- [He asked Trump] about a story making the rounds—that Trump often called up news outlets using a pseudonym. Trump didn't deny it. As Schwartz recalls, he smirked and said, “You like that, do you?”
- “He lied strategically. He had a complete lack of conscience about it.” Since most people are “constrained by the truth,” Trump's indifference to it “gave him a strange advantage.”
- When challenged about the facts, Schwartz says, Trump would often double down, repeat himself, and grow belligerent.
- Whenever “the thin veneer of Trump's vanity is challenged,” Schwartz says, he overreacts—not an ideal quality in a head of state.
- “One of the most deep and basic needs he has is to prove that 'I'm richer than you.'”
- In 1992, the journalist David Cay Johnston published a book about casinos, “Temples of Chance,” and cited a net-worth statement from 1990 that assessed Trump's personal wealth. It showed that Trump owed nearly three hundred million dollars more to his creditors than his assets were worth. The next year, his company was forced into bankruptcy—the first of six such instances.
- “He didn't write the book,” Trump told me. “I wrote the book. I wrote the book. It was my book. And it was a No. 1 best-seller, and one of the best-selling business books of all time. Some say it was the best-selling business book ever.” (It is not.) Howard Kaminsky, the former Random House head, laughed and said, “Trump didn't write a postcard for us!”
- Minutes after Trump got off the phone with me, Schwartz's cell phone rang. “I hear you're not voting for me,” Trump said. “I just talked to The New Yorker—which, by the way, is a failing magazine that no one reads—and I heard you were critical of me. ... You should have just remained silent. I just want to tell you that I think you're very disloyal.”
- As for Trump's anger toward him, he said, “I don't take it personally, because the truth is he didn't mean it personally. People are dispensable and disposable in Trump's world.” If Trump is elected President, he warned, “the millions of people who voted for him and believe that he represents their interests will learn what anyone who deals closely with him already knows—that he couldn't care less about them.”
In the past I've called Trump a third grader, but that's an insult to third graders. He's a rich snot, a bully and a liar, with no attention span, who has a meltdown whenever called on to concentrate or tell the truth. As liars go, he makes Nixon look like a piker. He seems like the worst person in the history of our country to get this close to the presidency.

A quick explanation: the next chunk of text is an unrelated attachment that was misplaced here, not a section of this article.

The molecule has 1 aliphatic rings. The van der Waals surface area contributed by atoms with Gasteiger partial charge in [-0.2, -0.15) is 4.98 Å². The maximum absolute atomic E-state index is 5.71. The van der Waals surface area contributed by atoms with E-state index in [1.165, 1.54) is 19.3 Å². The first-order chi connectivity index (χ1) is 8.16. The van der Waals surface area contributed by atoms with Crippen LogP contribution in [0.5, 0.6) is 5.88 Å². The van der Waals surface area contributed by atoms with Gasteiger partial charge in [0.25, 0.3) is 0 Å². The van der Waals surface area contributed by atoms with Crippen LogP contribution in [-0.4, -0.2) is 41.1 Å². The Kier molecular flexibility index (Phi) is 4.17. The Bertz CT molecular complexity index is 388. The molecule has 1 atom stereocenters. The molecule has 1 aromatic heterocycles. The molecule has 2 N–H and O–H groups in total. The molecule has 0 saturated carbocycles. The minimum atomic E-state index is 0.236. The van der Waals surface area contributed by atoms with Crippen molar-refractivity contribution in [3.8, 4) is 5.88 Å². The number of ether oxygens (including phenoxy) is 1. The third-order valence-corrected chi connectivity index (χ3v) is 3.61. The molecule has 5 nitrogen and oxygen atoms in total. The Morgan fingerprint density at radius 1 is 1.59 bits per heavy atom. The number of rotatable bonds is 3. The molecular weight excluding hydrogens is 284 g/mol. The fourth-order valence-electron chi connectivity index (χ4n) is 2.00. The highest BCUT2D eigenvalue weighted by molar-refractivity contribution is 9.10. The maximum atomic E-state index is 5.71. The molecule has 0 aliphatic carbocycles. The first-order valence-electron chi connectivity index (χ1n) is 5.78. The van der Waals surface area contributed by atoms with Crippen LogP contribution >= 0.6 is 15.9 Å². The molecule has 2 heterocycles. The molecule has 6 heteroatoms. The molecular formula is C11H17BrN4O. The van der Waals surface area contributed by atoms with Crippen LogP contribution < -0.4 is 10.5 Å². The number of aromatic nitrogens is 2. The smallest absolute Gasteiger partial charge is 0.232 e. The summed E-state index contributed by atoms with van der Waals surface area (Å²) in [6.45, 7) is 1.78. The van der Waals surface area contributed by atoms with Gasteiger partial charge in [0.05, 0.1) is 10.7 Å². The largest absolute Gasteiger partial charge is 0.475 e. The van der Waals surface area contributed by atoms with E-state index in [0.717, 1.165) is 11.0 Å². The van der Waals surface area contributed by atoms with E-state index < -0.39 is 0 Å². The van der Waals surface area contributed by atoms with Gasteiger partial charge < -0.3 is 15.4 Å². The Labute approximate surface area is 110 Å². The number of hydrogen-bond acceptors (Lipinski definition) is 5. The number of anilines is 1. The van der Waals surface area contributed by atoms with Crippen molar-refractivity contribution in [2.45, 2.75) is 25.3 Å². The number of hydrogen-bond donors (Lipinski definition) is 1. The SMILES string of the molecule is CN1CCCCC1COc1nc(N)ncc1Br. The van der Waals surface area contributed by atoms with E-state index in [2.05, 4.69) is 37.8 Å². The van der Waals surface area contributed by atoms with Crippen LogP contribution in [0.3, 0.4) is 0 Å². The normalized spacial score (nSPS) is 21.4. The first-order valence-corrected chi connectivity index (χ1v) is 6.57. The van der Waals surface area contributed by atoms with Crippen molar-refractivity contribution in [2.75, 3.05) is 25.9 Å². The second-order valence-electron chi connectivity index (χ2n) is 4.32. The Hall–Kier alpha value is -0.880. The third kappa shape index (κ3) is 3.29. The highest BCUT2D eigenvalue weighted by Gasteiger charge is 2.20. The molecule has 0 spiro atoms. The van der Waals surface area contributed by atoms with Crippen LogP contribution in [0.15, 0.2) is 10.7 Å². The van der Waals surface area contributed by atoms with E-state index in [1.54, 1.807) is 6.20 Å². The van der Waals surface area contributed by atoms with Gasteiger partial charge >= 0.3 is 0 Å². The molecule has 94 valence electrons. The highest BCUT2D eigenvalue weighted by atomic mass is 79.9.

Fox & Former Friends
Fox News has long seemed like a Golden Age Hollywood movie studio to me. Behind the scenes you have moguls: Rupert Murdoch and Roger Ailes. And on the screen you have:
- hardened, flinty old guys: Bill O'Reilly, etc.
- pretty young women in secondary roles, mostly blonde
- villains: often liberal guests
- white hat/black hat absolutism
The point of the network is for the flinty old guys, sometimes paired with the pretty blondes, to take on the villains, defeat them, and ride off into the sunset before the end of the show. It's a formula that plays into how its oldster demographic digested entertainment in movie theaters in the 1930s and '40s. It's comforting for them and profitable for Murdoch. It also bends reality—inevitably. It remakes our world to fit inside its (I imagine stultifying) studio.
It's also in line with Karl Rove's thoughts to Ron Suskind in 2004 about “the reality-based community,” and how stooges likes Suskind thought they were still in it. “We create our own reality,” Rove said, “And while you're studying that reality—judiciously, as you will—we'll act again, creating other new realities, which you can study too, and that's how things will sort out.”
That's Fox News.
Did Ailes see himself as a mogul? Did he think he could get away with what you could get away with in the '30s and '40s, and even into the '70s and '80s? Did he think the world he was creating protected him from, I don't know, rule of law?
That's assuming the accusations in Gretchen Carlson's sexual harassment suit are correct. Either way, it's interesting seeing a little 2016 reality intrude upon that old-time fantasy world.
Exit, stage left.
Not The Onion
This is the lede paragraph in last night's New York Times story on the 2016 presumptive presidential nominee for the Republican party:
Donald J. Trump on Wednesday offered a defiant defense of his campaign's decision to publish an image widely viewed as anti-Semitic — saying he regretted deleting it — and vigorously reaffirmed his praise of Saddam Hussein, the murderous Iraqi dictator.
The party is ratfucking itself.